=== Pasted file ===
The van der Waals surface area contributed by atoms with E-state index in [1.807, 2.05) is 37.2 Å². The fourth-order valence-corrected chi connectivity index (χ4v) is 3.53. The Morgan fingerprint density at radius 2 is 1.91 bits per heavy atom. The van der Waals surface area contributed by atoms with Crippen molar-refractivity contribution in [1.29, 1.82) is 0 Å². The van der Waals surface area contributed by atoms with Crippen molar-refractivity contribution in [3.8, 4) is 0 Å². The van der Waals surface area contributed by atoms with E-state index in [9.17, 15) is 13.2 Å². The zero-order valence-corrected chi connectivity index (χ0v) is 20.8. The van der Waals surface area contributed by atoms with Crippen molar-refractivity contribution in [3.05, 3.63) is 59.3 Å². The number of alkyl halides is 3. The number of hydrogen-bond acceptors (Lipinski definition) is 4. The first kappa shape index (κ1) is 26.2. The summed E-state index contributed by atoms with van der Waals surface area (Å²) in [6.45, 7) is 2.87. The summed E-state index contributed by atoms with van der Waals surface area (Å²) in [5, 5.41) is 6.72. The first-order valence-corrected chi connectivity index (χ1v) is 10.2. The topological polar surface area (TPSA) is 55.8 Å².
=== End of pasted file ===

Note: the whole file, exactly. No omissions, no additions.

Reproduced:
The van der Waals surface area contributed by atoms with E-state index in [1.807, 2.05) is 37.2 Å². The fourth-order valence-corrected chi connectivity index (χ4v) is 3.53. The Morgan fingerprint density at radius 2 is 1.91 bits per heavy atom. The van der Waals surface area contributed by atoms with Crippen molar-refractivity contribution in [1.29, 1.82) is 0 Å². The van der Waals surface area contributed by atoms with Crippen molar-refractivity contribution in [3.8, 4) is 0 Å². The van der Waals surface area contributed by atoms with E-state index in [9.17, 15) is 13.2 Å². The zero-order valence-corrected chi connectivity index (χ0v) is 20.8. The van der Waals surface area contributed by atoms with Crippen molar-refractivity contribution in [3.05, 3.63) is 59.3 Å². The number of alkyl halides is 3. The number of hydrogen-bond acceptors (Lipinski definition) is 4. The first kappa shape index (κ1) is 26.2. The summed E-state index contributed by atoms with van der Waals surface area (Å²) in [6.45, 7) is 2.87. The summed E-state index contributed by atoms with van der Waals surface area (Å²) in [5, 5.41) is 6.72. The first-order valence-corrected chi connectivity index (χ1v) is 10.2. The topological polar surface area (TPSA) is 55.8 Å².